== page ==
Püao-te-Ata-tü (daybreak) was a report requested by the Minister of Social Welfare in 1986, that investigated “the ways in which they could better support MÄori clients and address the social needs of the MÄori people” (Hollis, 2005). The report stated that MÄori were not being consulted on any decisions regarding education, social welfare and justice and that decisions “were being made for, rather than by, MÄori people” (Ministerial Advisory Committee, 1988, p. 18). It was the beginning of a period of change for the government of New Zealand, which “challenged social workers and Aotearoa New Zealand institutions to examine themselves for institutional, cultural and personal racism” (Nash, Munford, & O’Donoghue, 2005, p. 20).
Historically Püao-te-Ata-tü was “the MÄori perspective for the Department of Social Welfare and the Children and Young Persons Act 1974” (Keddell, 2007). The report states “throughout colonial history, inappropriate structures and Pakeha involvement in issues critical for MÄori have worked to break down traditional MÄori society by weakening its base-the whÄnau, the hapÅ«, the iwi” (Ministerial Advisory Committee, 1988, p. 18). It was initiated due to the high amount of MÄori children in the care of the state, and because it was felt at the time, that the social welfare system was not inclusive of whÄnau (Cram, n.d.). Cram states “at the heart of the issue is a profound misunderstanding or ignorance of the place of the child in MÄori society and its relationship with whÄnau” (Families Commission, 2012). The Püao-te-Ata-tü report was delivered to the Minister in 1988, made thirteen recommendations which focused “upon the need for the department to function in a bicultural manner and to share responsibility and authority for decisions with appropriate MÄori people” (Waitangi Tribunal , 2012, p. 107). New Zealand had an obligation to the Te Tiriti O Waitangi (Treaty of Waitangi), which “protects the rights of MÄori (tangata whenua) and provides validation for tauiwi (all those who have settled in this land after the arrival of MÄori) to live in this land” (Nash et al., 2005. p. 160-161). With focus on bicultural practice, the government was duty-bound to make changes so that MÄori could be involved in decisions regarding MÄori, resulting in MÄori being involved in “planning and service delivery at the tribal and community level” (Ministerial Advisory Committee, 1988, p. 18). A review of the Children, Young Persons Act 1974 was necessary.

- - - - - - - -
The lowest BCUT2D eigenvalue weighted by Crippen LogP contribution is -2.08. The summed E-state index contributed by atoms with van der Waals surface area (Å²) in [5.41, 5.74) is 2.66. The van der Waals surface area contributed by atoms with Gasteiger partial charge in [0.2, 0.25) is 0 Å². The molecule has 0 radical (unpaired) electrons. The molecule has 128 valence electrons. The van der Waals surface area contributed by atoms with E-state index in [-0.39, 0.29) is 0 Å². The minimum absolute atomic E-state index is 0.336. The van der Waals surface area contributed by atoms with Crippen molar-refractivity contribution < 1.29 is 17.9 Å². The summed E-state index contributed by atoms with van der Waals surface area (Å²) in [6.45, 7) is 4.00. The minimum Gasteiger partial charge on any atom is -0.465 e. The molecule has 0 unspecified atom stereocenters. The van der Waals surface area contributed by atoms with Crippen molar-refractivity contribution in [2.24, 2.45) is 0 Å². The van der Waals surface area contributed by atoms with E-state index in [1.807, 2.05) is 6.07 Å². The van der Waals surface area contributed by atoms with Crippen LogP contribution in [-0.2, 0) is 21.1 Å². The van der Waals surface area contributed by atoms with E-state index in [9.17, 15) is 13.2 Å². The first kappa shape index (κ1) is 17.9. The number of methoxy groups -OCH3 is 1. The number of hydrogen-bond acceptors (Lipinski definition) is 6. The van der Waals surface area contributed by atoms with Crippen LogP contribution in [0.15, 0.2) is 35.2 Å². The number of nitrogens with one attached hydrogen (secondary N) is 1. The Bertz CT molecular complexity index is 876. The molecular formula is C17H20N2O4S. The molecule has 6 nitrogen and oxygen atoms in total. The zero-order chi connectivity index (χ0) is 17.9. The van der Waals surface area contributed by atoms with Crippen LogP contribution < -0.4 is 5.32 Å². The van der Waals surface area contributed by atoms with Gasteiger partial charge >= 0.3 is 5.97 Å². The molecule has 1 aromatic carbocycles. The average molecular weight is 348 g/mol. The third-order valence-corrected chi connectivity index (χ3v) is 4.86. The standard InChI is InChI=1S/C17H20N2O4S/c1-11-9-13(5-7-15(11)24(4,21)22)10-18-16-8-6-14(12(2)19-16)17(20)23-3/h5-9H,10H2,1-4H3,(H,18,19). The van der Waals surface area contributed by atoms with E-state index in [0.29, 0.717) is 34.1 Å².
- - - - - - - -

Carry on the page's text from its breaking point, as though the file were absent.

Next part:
The Children, Young Persons, and Their Families Act 1989 relate “to children and young persons who are in need of care or protection or who offend against the law” (Harris & Levine, 1994, p. 75). It was established to regulate how the government responded toward children that had been abused or neglected or who were at risk of being youth offenders (Ministry of Social Development, n.d.). The Act “introduced principles that changed the way decisions were made about children and young people, enabling family to become partners in the decision-making process to resolve family issues” (Ministry of Social Development, n.d.). New Zealand’s obligation to the Te Tiriti O Waitangi has led to more culturally aware policies and practices.